A Plymouth care manager shared her desperation as job applications have dwindled in recent months – and she fears more staff will leave if vaccinations are made mandatory for nursing home staff.
The woman, who does not wish to be named, said she feels the home care sector has been ‘forgotten’, meaning recruitment has plunged to the point that she received no applications for some jobs.
It comes as a consultation has been conducted on the use of staff vaccination in England to protect the most vulnerable from Covid-19 and ministers are expected to announce the decision on compulsory vaccination for healthcare workers in the coming days.
Read more: Ivybridge man dies saving child from Erme
The care manager said she believes this will only create new recruitment problems in the sector and that care managers should meet with government officials about it.
“I have been in care for a long time, I have always recruited and it has never been as bad as it is today,” she said.
âRecruitment is lackluster right now. Providers are struggling to keep the clients they have in dom care as staff leave to work at Tesco.
âYou still have those who want their benefits, so tick the ‘Yes I applied, yes I applied’ box but now you don’t even get them.
“Indeed [the recruitment website] I used to have six or seven requests a day, now I’m lucky if I get two a week. “
The official said she had asked other people in the area and the issue was in the whole area.
She said: “They don’t pass, nobody gets anything.
“Dom care in general, we are not considered a very good career development, we are unskilled workers, you can enter [domiciliary] take care and do it.
“All you do is wipe your butt and make cups of tea.”
But the manager fears that if recruiting is weak at the moment, it will only get worse.
“My fear: some people are very skeptical about vaccination, they don’t want it,” she said.
âYou will find that some caregivers don’t have it and you can’t do them.
âNow they are forced to have it in nursing homes, or could be, the decision comes this week. If they don’t want the vaccine, they will leave.
“So who will replace them?”
The woman said that there were healthcare workers who at first did not want to be tested because “they did not want to know if they had the Covid or not, because they were afraid”.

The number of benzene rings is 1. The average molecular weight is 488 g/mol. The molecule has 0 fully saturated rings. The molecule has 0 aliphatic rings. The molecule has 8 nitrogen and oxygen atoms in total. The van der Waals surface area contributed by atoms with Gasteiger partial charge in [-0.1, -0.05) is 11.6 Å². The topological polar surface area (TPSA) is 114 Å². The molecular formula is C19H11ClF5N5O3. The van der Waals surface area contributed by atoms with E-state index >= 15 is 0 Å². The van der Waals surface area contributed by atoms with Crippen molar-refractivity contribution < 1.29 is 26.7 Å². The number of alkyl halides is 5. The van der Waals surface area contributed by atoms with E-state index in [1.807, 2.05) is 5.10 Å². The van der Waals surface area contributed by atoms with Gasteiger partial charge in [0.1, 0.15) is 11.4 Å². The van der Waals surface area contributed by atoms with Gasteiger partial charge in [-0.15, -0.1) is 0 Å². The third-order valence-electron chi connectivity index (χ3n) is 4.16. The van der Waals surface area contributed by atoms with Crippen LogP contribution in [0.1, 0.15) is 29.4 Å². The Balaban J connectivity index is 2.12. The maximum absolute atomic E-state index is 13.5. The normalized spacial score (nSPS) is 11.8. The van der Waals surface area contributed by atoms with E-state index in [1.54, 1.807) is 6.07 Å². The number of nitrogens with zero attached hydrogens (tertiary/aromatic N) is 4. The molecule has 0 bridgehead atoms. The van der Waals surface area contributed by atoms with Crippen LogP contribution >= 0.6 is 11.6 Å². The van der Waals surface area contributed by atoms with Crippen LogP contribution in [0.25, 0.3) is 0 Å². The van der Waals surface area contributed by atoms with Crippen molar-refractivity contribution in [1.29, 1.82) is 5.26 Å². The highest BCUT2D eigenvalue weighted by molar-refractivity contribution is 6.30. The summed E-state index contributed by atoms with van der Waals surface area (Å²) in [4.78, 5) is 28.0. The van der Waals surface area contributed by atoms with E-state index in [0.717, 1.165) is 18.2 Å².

Health Secretary Matt Hancock is known to be in favor of the binding decision, while England’s chief medical officer Professor Chris Whitty has said doctors and caregivers have “professional responsibility” to protect their patients.
A consultation should also begin on whether other healthcare and care workers should also receive the jabs.
Dr Susan Hopkins, director of strategic response for Covid-19 at Public Health England, said there are “pros and cons to any debate about mandatory vaccination”, with a possible downside being that “people can vote with their feet, and do not want to have the vaccine, and therefore does not work in a nursing home, and this could lead to staff supply problems in nursing homes â.
A spokesperson for the Ministry of Health and Social Affairs said: âVaccines are our way out of this pandemic and have already saved thousands of lives – with millions of health and care workers vaccinated.
“Our priority is to make sure people in care homes are protected and we have launched the consultation on whether and how the government could push forward a new requirement for adult care home providers dealing with seniors, to deploy only personnel who have had a Covid-19 vaccination or have an appropriate exemption. “
What the board says
Councilor Patrick Nicholson, deputy head of the board and member of the cabinet responsible for adult health and social care, said: âUnfortunately, there is a shortage of home care staff nationwide and Plymouth is facing to the same challenges as any other local authority.
âThe coronavirus pandemic has put increased pressure on all of our health and social care services, so in an attempt to address the recruitment shortage, we have partnered with the councils of Devon and Torbay to launch the Proud to Do campaign. .
âSince its launch in April 2020, nearly 300 people have been offered jobs through Proud to Care’s candidate placement service, while thousands more have applied directly for the hundreds of jobs posted on the Proud to Care jobs site. However, despite the numbers recruited, we still face a gap in the dom care market in Plymouth.
âHelping people live independently in their homes is one of our key priorities and over the coming months we will be launching a dedicated home care recruitment campaign with a focus on the benefits of working in the sector. health and social services. There is currently a huge range of temporary, permanent and flexible roles available in dom care in Plymouth, so I invite anyone interested to visit the Proud to Care website and register their contact details. www.proudtocaredevon.org.uk
âWe understand how difficult the past 12 months have been and we continue to actively support this market through the timely allocation of national funding for infection control and locally we have provided investment again. additional this year. National PPE delivery modalities have also provided additional support to health care agencies and staff
âAs I settle into my new role as Cabinet member, I would love to meet with the city’s home care agencies and will make arrangements over the next few weeks to host a suitable forum.
âI’m also ready to look into any immediate issues if anyone wishes to contact me at City Council. “
More stories from Plymouth:
Channings Wood prison officers fight to save Plymouth young man’s life
16,000 Navy veteran awaiting NHS dental treatment in Plymouth